There have been a variety of reactions to the introduction of the Ada Lovelace GPU and the Nvidia RTX 40-series. Various people responded with excitement, scepticism, and open contempt. Nvidia has gone big—big and expensive—in creating a GPU that promises to outperform the finest graphics cards. On the other side, AMD is utilising a more economical technique that might make its future RDNA cards a more desirable, more inexpensive option.
Although we are not privy to Nvidia’s Bill of Materials (BOM), the company’s reluctance to adopt “Moore’s Law 2.0” and turn to things like chiplets is partly to blame for the high pricing of Nvidia’s GPUs. When AMD transitioned to chiplets, it began to outperform Intel on CPUs, notably in terms of cost, and they are now poised to do the same for GPUs. Since analogue scales very poorly with newer process nodes, putting the analogue memory interfaces on an older process with RDNA 3 is a brilliant idea. Cache operates similarly.
We can see from the AD102 die pictures that Nvidia has so far shared that the die size is 608mm2.
At 628mm2, it is only marginally smaller than GA102, but Nvidia is now using the state-of-the-art TSMC 4N process node in place of Samsung 8N. The price of the wafers definitely increased, and over the past year, we’ve published numerous news about TSMC boosting pricing.
The AD102 die, which is seen in the image below, provides some obvious explanations of how and why Nvidia’s most recent masterpiece costs more than chips from earlier generations. The chip’s twelve Graphics Processing Clusters (GPCs), each of which has 12 Streaming Multiprocessors, are immediately identifiable from the rest of the device (SMs). Together, GPCs and SMs occupy around 45% of the entire die area.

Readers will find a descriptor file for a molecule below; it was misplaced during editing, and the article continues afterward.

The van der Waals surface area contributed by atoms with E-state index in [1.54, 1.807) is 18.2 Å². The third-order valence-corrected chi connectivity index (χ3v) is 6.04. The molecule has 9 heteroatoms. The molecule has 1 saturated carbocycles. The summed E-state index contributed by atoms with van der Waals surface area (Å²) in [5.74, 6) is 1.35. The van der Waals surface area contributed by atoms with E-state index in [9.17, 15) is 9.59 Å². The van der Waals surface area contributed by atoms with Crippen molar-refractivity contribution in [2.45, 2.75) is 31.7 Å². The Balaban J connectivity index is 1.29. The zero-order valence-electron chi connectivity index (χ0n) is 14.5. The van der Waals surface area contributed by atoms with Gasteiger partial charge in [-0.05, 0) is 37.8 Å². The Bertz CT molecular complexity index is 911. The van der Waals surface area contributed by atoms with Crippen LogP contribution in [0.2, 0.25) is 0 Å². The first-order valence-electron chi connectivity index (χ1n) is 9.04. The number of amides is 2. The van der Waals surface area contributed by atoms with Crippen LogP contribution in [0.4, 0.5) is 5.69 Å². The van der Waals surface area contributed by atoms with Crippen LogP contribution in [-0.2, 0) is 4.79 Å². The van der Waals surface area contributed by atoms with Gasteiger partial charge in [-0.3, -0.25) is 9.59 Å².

The majority of the die’s outside border is taken up by the 12 32-bit GDDR6X memory controllers, while the bottom edge’s bottom third is occupied by the PCIe x16 connector. Give or take a little, the memory controllers and associated circuitry occupy a sizable 17% of the die area. The memory subsystem, however, is made up of more than just that because Nvidia’s L2 cache is now much bigger than it was in earlier designs.
Nearly all of that will reportedly be moved off the main chiplet via AMD’s MCD (Memory Chiplet Die) strategy utilised with its Radeon RX 7000-series and RDNA 3 GPUs, and it will reportedly employ TSMC N6 instead of TSMC N5 to reduce cost while also improving yields.
Contract negotiations between TSMC and significant partners like Apple, AMD, Intel, or Nvidia are kept a secret.
There are claims that TSMC N5 (and consequently 4N, which is essentially simply “refined” N5) is at least twice as expensive as TSMC N7/N6. For reference, Nvidia can only obtain roughly 90 full dies per wafer with a 608mm2 die size for AD102, which is just about two more chips per wafer than GA102.
If TSMC 4N is more than twice as expensive per wafer as Samsung 8N, then AD102 is more than twice as expensive per chip than the RTX 3090 and GA102 from the prior generation.